Thursday, 19 January 2012

Perjury, Power & Popularity


Perjury is a serious crime.

Suborning the perjury of others is an even more serious crime.

Engaging in a criminal conspiracy to obstruct, mislead, and distract a tribunal set up by the Houses of the Oireachtais would, if it happened, be a crime on such a grand scale as to warrant immediate, vigilant  and thorough investigation.

The fact that the evidence of a gentleman (for shorthand purposes hereafter referrd to as Mr X), both written and oral, at tribunal, changed fluidly at least three times, must not be taken as evidence that this writer regards him as a perjurer.

Mr X is an honourable man.

That a lady (hereafter unnamed) was warned by a learned judge of the dangers of perjury and SUBSEQUENTLY changed her evidence from an account that tallied with Mr X's evidence to an account, given under oath, which disagrees TOTALLY with that gentleman's evidence and the evidence of several others, previously citizens of entirely UNBLEMISHED character and reputation, also given UNDER OATH, may not be construed as indicating that this writer believed at any stage that Mr X was engaged either in perjury or the suborning of perjury , nor that those other respectable citizens, previously of entirely unblemished character and reputation, perjured themselves either. Nor that Mr X asked or persuaded them to lie under oath, thus suborning their perjury.
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Mr X is an honourable man.

The evidence of  the lady (herein unnamed) and the documents that forced her to alter her evidence (documents which tally with her later evidence but flatly contradict Mr X's evidence  in all its various versions) may not mean Mr X, by lying under oath, perjured himself. There may be alternative, mutually contradictory truths.

Pontius Pilate asked “What is truth ?” but did not wait for the answer. Maybe he, had he waited, would have been told that truth is both infinitely malleable and there are infinite numbers of versions of it out there. That Mr X's evidence agreed with the evidence of several  citizens previously of entirely unblemished character and reputation and not with a lady (herein unnamed) may be due to the wonders of a large and diverging universe governed by complex and largely mis-understood rules: coincidence instead of conspiracy.

Mr X is an honourable man.

Perjury is both a very serious crime and, for Catholics, a very serious sin. As a crime it undermines justice and the rule of law as exercised through the courts.  If we cannot trust a witness we can trust no court, no trial nor no verdict. Mr X has,during his career, made annual public show of his Catholic beliefs.

As a sin perjury may be worse than eating chocolate and drinking whiskey for breakfast.


As a crime it is a vicious undermining of law, courts & justice.

Perjury is not just a crime for little people.

Mr X is an honourable man.
Others supported Mr X's increasingly various stories, under oath, at a tribunal set up by the Houses of the Oireachtais. These too, men who testified too whip arounds that may never have existed are also honourable men.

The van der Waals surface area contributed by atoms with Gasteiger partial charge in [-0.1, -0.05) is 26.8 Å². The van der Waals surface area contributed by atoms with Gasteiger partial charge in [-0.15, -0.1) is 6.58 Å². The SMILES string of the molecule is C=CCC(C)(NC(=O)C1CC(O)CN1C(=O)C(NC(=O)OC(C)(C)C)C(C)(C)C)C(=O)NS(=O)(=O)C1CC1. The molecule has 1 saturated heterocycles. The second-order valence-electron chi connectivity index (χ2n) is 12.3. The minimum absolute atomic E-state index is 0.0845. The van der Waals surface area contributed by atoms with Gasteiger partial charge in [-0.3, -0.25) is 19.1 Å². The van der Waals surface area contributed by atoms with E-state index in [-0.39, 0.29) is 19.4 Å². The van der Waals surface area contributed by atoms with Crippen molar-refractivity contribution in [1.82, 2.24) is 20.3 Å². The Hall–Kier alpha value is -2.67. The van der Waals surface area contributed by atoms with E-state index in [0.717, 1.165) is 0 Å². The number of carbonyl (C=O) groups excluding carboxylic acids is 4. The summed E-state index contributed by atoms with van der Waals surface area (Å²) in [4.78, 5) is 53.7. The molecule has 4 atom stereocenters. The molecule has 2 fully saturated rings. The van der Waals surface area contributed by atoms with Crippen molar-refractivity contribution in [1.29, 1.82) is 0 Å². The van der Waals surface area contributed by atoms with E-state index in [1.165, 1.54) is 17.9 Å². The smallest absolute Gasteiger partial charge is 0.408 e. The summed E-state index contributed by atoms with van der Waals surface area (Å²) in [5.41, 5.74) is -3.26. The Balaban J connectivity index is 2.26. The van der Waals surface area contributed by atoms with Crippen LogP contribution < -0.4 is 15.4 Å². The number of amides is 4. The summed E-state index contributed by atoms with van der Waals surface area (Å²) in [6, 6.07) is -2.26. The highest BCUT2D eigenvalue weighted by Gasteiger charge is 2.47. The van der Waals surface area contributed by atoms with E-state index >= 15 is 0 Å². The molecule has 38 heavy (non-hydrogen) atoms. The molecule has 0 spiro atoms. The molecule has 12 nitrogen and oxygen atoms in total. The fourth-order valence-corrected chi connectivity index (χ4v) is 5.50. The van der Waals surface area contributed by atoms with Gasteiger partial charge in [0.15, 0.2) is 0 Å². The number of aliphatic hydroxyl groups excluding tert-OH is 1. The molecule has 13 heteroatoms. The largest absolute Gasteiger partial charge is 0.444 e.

Mr X, being an honourable man would never have sent a loyal, trusting female employee out to bear false witness under oath thus committing perjury.
Nor having done so and the falseness of her witness being exposed would he have stayed silent, stum, without squawk or word while she was embarrassed, threatened with criminal trial & exposed as a liar & a perjurer.

He would not have done so for he is an honourable man.

So are they all, these others, honourable men.
Honourable men surely may not be perjurers.

If perjury and suborning of perjury had occurred before a tribunal such acts would be a criminal conspiracy. Such crimes would be investigated and incur a level public opprobrium as to disqualify the criminal or criminals from public life.

We live in a nation of laws, bound together by respect for law as the ONLY barrier between us and savagery. Perjury attacks the very basis of law, makes courts unworkable and evidence useless.

So are they all, all honourable men.

If these things had happened we would know, would we not? The vigilance of the investigation and the enormity of the crime would be a guarantee of that. We trust the authorities to whom we have, in our soverign wisdom, delegated the task of gaurding the gates, minding the oaths and keeping what pieces we hold dear. Some pieces may be too dear, too valuable, the cost of their loss to high allow for their losing.

We trust.

We can trust the honourable men.

We trust and in the great and honoured, we trust, and in the citizens previously of entirely unblemished character and reputation ,we trust, and in the vigilance of the lawful authorities who guard the gates, mind the oaths and keep the pieces we trust, trusting that perjury could not occur unpunished nor the suborning of perjury happen uninvestigated and unpunished, nor a that criminal conspiracy to hide the truth from a tribunal set by The Houses of the Oireachtais  could go unmarked, unimpeded and unpunished. In that, too, in our awful innocence, as in God, tarmacadam and the inevitability of unhappiness in soap opera, we trust.

We are a trusting people.


(DISCLAIMER:
This blog contains NO reference to real people, living or dead. Mr X is of course an honourable man.)

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